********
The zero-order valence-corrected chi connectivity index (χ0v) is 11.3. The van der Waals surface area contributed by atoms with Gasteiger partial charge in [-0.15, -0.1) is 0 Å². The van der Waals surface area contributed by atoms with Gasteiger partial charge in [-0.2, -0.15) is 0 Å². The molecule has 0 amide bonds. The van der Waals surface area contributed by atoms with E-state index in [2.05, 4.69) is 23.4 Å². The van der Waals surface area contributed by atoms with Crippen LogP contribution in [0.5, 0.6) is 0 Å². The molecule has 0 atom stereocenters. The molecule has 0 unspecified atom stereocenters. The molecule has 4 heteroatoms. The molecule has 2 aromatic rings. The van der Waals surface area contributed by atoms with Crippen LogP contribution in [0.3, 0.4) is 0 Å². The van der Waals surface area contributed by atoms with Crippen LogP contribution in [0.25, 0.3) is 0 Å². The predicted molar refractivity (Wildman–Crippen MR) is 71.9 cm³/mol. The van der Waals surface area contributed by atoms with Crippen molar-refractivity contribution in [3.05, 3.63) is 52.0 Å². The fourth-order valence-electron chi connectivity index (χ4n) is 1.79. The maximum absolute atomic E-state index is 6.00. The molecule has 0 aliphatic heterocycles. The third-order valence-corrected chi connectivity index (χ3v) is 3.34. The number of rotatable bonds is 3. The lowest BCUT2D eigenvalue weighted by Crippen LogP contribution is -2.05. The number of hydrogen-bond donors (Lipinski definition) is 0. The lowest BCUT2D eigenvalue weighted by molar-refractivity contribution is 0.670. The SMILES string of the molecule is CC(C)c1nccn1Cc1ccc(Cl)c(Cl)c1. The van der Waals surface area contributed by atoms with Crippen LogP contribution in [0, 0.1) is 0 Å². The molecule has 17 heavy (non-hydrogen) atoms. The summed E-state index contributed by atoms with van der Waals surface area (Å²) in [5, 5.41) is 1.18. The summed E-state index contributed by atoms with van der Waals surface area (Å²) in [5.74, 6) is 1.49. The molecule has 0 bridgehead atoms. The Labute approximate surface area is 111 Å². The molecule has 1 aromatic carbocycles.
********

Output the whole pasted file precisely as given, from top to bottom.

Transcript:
The zero-order valence-corrected chi connectivity index (χ0v) is 11.3. The van der Waals surface area contributed by atoms with Gasteiger partial charge in [-0.15, -0.1) is 0 Å². The van der Waals surface area contributed by atoms with Gasteiger partial charge in [-0.2, -0.15) is 0 Å². The molecule has 0 amide bonds. The van der Waals surface area contributed by atoms with E-state index in [2.05, 4.69) is 23.4 Å². The van der Waals surface area contributed by atoms with Crippen LogP contribution in [0.5, 0.6) is 0 Å². The molecule has 0 atom stereocenters. The molecule has 0 unspecified atom stereocenters. The molecule has 4 heteroatoms. The molecule has 2 aromatic rings. The van der Waals surface area contributed by atoms with Crippen LogP contribution in [0.3, 0.4) is 0 Å². The van der Waals surface area contributed by atoms with Crippen LogP contribution in [0.25, 0.3) is 0 Å². The predicted molar refractivity (Wildman–Crippen MR) is 71.9 cm³/mol. The van der Waals surface area contributed by atoms with Crippen molar-refractivity contribution in [3.05, 3.63) is 52.0 Å². The fourth-order valence-electron chi connectivity index (χ4n) is 1.79. The maximum absolute atomic E-state index is 6.00. The molecule has 0 aliphatic heterocycles. The third-order valence-corrected chi connectivity index (χ3v) is 3.34. The number of rotatable bonds is 3. The lowest BCUT2D eigenvalue weighted by Crippen LogP contribution is -2.05. The number of hydrogen-bond donors (Lipinski definition) is 0. The lowest BCUT2D eigenvalue weighted by molar-refractivity contribution is 0.670. The SMILES string of the molecule is CC(C)c1nccn1Cc1ccc(Cl)c(Cl)c1. The van der Waals surface area contributed by atoms with Crippen LogP contribution in [0, 0.1) is 0 Å². The molecule has 17 heavy (non-hydrogen) atoms. The summed E-state index contributed by atoms with van der Waals surface area (Å²) in [5, 5.41) is 1.18. The summed E-state index contributed by atoms with van der Waals surface area (Å²) in [5.74, 6) is 1.49. The molecule has 0 bridgehead atoms. The Labute approximate surface area is 111 Å². The molecule has 1 aromatic carbocycles.